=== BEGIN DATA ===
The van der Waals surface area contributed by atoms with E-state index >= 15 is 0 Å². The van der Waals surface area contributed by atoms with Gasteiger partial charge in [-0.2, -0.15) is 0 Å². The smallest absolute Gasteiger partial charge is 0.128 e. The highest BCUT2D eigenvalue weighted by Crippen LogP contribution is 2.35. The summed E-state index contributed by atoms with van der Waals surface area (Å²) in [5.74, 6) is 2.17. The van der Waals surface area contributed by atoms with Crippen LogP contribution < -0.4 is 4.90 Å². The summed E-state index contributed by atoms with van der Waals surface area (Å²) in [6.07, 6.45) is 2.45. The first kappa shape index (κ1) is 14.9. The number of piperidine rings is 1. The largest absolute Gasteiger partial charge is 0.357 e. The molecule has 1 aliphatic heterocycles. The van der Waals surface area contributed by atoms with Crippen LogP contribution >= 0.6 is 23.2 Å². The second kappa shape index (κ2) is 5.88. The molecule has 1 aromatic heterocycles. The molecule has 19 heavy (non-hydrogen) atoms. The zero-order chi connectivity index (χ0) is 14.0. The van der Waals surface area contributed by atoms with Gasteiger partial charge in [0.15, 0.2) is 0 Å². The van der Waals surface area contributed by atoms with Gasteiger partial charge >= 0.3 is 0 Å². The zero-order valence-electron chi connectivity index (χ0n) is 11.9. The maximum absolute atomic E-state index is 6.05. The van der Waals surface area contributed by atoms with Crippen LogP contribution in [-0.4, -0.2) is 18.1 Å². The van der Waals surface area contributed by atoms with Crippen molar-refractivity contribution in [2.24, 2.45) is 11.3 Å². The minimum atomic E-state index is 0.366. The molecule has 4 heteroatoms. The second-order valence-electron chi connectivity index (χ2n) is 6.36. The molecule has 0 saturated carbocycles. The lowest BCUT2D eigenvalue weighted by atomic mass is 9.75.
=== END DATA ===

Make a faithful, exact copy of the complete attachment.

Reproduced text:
The van der Waals surface area contributed by atoms with E-state index >= 15 is 0 Å². The van der Waals surface area contributed by atoms with Gasteiger partial charge in [-0.2, -0.15) is 0 Å². The smallest absolute Gasteiger partial charge is 0.128 e. The highest BCUT2D eigenvalue weighted by Crippen LogP contribution is 2.35. The summed E-state index contributed by atoms with van der Waals surface area (Å²) in [5.74, 6) is 2.17. The van der Waals surface area contributed by atoms with Crippen LogP contribution < -0.4 is 4.90 Å². The summed E-state index contributed by atoms with van der Waals surface area (Å²) in [6.07, 6.45) is 2.45. The first kappa shape index (κ1) is 14.9. The number of piperidine rings is 1. The largest absolute Gasteiger partial charge is 0.357 e. The molecule has 1 aliphatic heterocycles. The van der Waals surface area contributed by atoms with Crippen LogP contribution >= 0.6 is 23.2 Å². The second kappa shape index (κ2) is 5.88. The molecule has 1 aromatic heterocycles. The molecule has 19 heavy (non-hydrogen) atoms. The zero-order chi connectivity index (χ0) is 14.0. The van der Waals surface area contributed by atoms with Gasteiger partial charge in [0.15, 0.2) is 0 Å². The van der Waals surface area contributed by atoms with Gasteiger partial charge >= 0.3 is 0 Å². The zero-order valence-electron chi connectivity index (χ0n) is 11.9. The maximum absolute atomic E-state index is 6.05. The van der Waals surface area contributed by atoms with Crippen LogP contribution in [-0.4, -0.2) is 18.1 Å². The van der Waals surface area contributed by atoms with Crippen molar-refractivity contribution in [2.24, 2.45) is 11.3 Å². The minimum atomic E-state index is 0.366. The molecule has 4 heteroatoms. The second-order valence-electron chi connectivity index (χ2n) is 6.36. The molecule has 0 saturated carbocycles. The lowest BCUT2D eigenvalue weighted by atomic mass is 9.75.